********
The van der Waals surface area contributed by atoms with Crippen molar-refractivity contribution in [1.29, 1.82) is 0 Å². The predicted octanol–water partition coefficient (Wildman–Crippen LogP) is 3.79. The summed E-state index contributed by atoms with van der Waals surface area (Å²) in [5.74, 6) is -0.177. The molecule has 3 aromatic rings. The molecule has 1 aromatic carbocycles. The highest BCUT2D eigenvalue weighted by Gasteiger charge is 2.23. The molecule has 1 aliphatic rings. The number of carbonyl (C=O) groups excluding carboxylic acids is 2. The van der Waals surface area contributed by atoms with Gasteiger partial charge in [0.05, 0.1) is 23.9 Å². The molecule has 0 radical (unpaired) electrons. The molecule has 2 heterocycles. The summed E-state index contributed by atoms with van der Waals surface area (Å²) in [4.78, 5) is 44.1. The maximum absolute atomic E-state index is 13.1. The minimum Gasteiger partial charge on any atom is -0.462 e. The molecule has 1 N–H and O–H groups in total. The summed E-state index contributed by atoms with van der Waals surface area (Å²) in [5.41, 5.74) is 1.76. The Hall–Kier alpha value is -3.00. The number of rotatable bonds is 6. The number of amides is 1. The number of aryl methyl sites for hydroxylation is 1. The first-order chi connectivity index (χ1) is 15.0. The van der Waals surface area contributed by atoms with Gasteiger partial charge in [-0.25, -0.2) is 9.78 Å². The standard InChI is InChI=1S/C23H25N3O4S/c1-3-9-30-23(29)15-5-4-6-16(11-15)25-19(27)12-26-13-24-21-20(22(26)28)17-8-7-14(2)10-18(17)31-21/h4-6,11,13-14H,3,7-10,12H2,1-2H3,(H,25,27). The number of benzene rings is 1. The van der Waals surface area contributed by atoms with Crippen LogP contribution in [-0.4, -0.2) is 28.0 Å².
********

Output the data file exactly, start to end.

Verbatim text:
The van der Waals surface area contributed by atoms with Crippen molar-refractivity contribution in [1.29, 1.82) is 0 Å². The predicted octanol–water partition coefficient (Wildman–Crippen LogP) is 3.79. The summed E-state index contributed by atoms with van der Waals surface area (Å²) in [5.74, 6) is -0.177. The molecule has 3 aromatic rings. The molecule has 1 aromatic carbocycles. The highest BCUT2D eigenvalue weighted by Gasteiger charge is 2.23. The molecule has 1 aliphatic rings. The number of carbonyl (C=O) groups excluding carboxylic acids is 2. The van der Waals surface area contributed by atoms with Gasteiger partial charge in [0.05, 0.1) is 23.9 Å². The molecule has 0 radical (unpaired) electrons. The molecule has 2 heterocycles. The summed E-state index contributed by atoms with van der Waals surface area (Å²) in [4.78, 5) is 44.1. The maximum absolute atomic E-state index is 13.1. The minimum Gasteiger partial charge on any atom is -0.462 e. The molecule has 1 N–H and O–H groups in total. The summed E-state index contributed by atoms with van der Waals surface area (Å²) in [5.41, 5.74) is 1.76. The Hall–Kier alpha value is -3.00. The number of rotatable bonds is 6. The number of amides is 1. The number of aryl methyl sites for hydroxylation is 1. The first-order chi connectivity index (χ1) is 15.0. The van der Waals surface area contributed by atoms with Gasteiger partial charge in [-0.25, -0.2) is 9.78 Å². The standard InChI is InChI=1S/C23H25N3O4S/c1-3-9-30-23(29)15-5-4-6-16(11-15)25-19(27)12-26-13-24-21-20(22(26)28)17-8-7-14(2)10-18(17)31-21/h4-6,11,13-14H,3,7-10,12H2,1-2H3,(H,25,27). The number of benzene rings is 1. The van der Waals surface area contributed by atoms with Crippen LogP contribution in [-0.4, -0.2) is 28.0 Å².